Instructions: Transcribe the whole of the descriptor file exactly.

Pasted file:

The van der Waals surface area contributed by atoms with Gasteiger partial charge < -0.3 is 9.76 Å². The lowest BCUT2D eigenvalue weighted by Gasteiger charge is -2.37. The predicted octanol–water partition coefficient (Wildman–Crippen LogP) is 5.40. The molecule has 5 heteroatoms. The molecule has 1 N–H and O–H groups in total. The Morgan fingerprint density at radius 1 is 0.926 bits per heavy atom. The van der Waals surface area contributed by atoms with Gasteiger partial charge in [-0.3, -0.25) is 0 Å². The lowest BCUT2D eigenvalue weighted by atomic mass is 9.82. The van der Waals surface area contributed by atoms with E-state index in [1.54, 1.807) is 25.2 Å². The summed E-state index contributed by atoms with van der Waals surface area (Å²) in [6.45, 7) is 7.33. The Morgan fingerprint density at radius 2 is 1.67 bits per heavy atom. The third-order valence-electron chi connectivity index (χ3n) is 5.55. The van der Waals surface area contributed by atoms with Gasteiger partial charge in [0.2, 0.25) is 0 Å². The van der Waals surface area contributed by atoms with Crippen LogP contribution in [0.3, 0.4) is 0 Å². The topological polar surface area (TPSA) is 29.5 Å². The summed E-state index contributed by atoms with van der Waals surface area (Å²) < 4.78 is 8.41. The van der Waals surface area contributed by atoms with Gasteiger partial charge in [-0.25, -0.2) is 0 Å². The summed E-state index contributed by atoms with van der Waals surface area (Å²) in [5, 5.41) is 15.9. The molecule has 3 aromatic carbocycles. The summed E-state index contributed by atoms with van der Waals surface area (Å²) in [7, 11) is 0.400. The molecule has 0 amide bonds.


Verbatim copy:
The van der Waals surface area contributed by atoms with Gasteiger partial charge < -0.3 is 9.76 Å². The lowest BCUT2D eigenvalue weighted by Gasteiger charge is -2.37. The predicted octanol–water partition coefficient (Wildman–Crippen LogP) is 5.40. The molecule has 5 heteroatoms. The molecule has 1 N–H and O–H groups in total. The Morgan fingerprint density at radius 1 is 0.926 bits per heavy atom. The van der Waals surface area contributed by atoms with Gasteiger partial charge in [-0.3, -0.25) is 0 Å². The lowest BCUT2D eigenvalue weighted by atomic mass is 9.82. The van der Waals surface area contributed by atoms with E-state index in [1.54, 1.807) is 25.2 Å². The summed E-state index contributed by atoms with van der Waals surface area (Å²) in [6.45, 7) is 7.33. The Morgan fingerprint density at radius 2 is 1.67 bits per heavy atom. The third-order valence-electron chi connectivity index (χ3n) is 5.55. The van der Waals surface area contributed by atoms with Gasteiger partial charge in [0.2, 0.25) is 0 Å². The van der Waals surface area contributed by atoms with Crippen LogP contribution in [0.3, 0.4) is 0 Å². The topological polar surface area (TPSA) is 29.5 Å². The summed E-state index contributed by atoms with van der Waals surface area (Å²) < 4.78 is 8.41. The van der Waals surface area contributed by atoms with Gasteiger partial charge in [-0.25, -0.2) is 0 Å². The summed E-state index contributed by atoms with van der Waals surface area (Å²) in [5, 5.41) is 15.9. The molecule has 3 aromatic carbocycles. The summed E-state index contributed by atoms with van der Waals surface area (Å²) in [7, 11) is 0.400. The molecule has 0 amide bonds.